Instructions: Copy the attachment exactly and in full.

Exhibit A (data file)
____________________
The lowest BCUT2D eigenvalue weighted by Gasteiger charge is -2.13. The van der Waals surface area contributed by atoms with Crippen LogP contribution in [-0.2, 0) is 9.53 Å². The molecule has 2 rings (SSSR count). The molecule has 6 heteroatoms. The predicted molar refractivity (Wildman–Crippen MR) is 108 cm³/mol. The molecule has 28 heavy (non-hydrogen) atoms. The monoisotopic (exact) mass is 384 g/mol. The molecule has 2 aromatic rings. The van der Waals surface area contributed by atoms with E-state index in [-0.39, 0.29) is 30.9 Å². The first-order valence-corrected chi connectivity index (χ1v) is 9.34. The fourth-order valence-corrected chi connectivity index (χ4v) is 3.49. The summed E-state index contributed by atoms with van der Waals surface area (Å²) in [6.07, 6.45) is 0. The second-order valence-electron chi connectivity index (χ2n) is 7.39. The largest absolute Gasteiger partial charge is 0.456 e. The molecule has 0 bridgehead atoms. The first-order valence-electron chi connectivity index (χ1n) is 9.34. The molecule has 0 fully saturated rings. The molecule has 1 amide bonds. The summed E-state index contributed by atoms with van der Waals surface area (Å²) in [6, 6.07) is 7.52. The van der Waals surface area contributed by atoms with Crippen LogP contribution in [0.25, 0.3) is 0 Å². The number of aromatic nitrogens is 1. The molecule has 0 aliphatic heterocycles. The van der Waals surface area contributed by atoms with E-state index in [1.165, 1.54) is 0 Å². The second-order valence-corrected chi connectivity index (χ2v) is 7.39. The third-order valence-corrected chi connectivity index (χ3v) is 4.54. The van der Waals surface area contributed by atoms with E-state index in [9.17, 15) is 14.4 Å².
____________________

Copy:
The lowest BCUT2D eigenvalue weighted by Gasteiger charge is -2.13. The van der Waals surface area contributed by atoms with Crippen LogP contribution in [-0.2, 0) is 9.53 Å². The molecule has 2 rings (SSSR count). The molecule has 6 heteroatoms. The predicted molar refractivity (Wildman–Crippen MR) is 108 cm³/mol. The molecule has 28 heavy (non-hydrogen) atoms. The monoisotopic (exact) mass is 384 g/mol. The molecule has 2 aromatic rings. The van der Waals surface area contributed by atoms with E-state index in [-0.39, 0.29) is 30.9 Å². The first-order valence-corrected chi connectivity index (χ1v) is 9.34. The fourth-order valence-corrected chi connectivity index (χ4v) is 3.49. The summed E-state index contributed by atoms with van der Waals surface area (Å²) in [6.07, 6.45) is 0. The second-order valence-electron chi connectivity index (χ2n) is 7.39. The largest absolute Gasteiger partial charge is 0.456 e. The molecule has 0 bridgehead atoms. The first-order valence-electron chi connectivity index (χ1n) is 9.34. The molecule has 0 fully saturated rings. The molecule has 1 amide bonds. The summed E-state index contributed by atoms with van der Waals surface area (Å²) in [6, 6.07) is 7.52. The van der Waals surface area contributed by atoms with Crippen LogP contribution in [0.25, 0.3) is 0 Å². The number of aromatic nitrogens is 1. The molecule has 0 aliphatic heterocycles. The van der Waals surface area contributed by atoms with E-state index in [1.165, 1.54) is 0 Å². The second-order valence-corrected chi connectivity index (χ2v) is 7.39. The third-order valence-corrected chi connectivity index (χ3v) is 4.54. The van der Waals surface area contributed by atoms with E-state index in [9.17, 15) is 14.4 Å².